Despite substantial changes in G. L. c. 31, Section 45, particularly as a result of the 1970 amendment, the scope of review open to the judge has remained unchanged. Police Comm'r of Boston v. Municipal Court of the W. Roxbury Dist., 368 Mass. 501 , 507 (1975).
Thus the issue is whether, in light of the limited scope of review under G. L. c. 31, Section 45, the Municipal Court judge had sufficient basis for concluding that the commission's findings were not supported by substantial evidence on the record as a whole. We conclude that he did not.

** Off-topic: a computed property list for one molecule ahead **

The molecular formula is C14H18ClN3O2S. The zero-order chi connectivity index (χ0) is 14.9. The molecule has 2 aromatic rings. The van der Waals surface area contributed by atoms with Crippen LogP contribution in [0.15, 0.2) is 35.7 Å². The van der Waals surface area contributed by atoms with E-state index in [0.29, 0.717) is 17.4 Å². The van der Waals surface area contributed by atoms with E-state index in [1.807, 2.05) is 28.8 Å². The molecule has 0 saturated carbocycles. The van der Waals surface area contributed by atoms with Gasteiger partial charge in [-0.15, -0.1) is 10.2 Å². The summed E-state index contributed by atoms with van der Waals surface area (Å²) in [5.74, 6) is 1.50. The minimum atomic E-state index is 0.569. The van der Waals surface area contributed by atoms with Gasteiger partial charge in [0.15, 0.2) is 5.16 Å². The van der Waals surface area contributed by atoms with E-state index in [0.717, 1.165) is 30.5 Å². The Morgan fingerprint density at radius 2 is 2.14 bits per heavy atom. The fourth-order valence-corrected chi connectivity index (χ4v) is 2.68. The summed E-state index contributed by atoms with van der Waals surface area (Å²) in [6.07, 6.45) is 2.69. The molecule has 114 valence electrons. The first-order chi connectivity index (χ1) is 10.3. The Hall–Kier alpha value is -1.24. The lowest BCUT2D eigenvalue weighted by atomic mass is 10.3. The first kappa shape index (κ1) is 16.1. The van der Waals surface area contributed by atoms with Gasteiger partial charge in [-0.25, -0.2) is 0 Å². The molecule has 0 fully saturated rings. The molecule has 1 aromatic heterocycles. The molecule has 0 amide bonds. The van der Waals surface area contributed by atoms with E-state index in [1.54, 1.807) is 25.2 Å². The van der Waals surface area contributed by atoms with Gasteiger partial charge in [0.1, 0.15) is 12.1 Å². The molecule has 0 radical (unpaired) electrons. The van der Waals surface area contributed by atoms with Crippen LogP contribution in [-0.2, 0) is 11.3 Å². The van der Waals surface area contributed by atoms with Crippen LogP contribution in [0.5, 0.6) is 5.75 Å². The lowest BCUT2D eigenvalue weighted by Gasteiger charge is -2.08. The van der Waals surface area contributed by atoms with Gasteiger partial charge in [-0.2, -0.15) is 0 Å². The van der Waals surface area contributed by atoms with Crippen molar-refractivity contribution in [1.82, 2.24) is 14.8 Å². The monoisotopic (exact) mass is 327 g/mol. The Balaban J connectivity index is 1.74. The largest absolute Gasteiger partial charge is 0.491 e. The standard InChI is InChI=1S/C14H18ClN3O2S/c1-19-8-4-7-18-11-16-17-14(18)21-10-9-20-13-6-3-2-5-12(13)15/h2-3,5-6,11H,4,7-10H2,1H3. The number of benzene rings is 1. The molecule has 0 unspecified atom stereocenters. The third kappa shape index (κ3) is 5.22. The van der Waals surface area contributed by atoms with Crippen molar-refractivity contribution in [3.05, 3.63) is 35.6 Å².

The commission hearing officer, in addition to finding the essentially undisputed facts already outlined, found that the workload of the building department, as measured by the number of building permits issued, had declined and that Mrs. Scevola's duties had been "reassigned or assumed by permanent employees in the West Springfield Town Hall." Based on these subsidiary findings, the hearing officer inferred that Mrs. Scevola's position was abolished for proper cause. We conclude that there was ample evidence before the hearing officer to support the subsidiary findings which in turn justified his conclusion.
The head clerk in the board of selectmen's office testified that, since she had been hired in 1969, she had never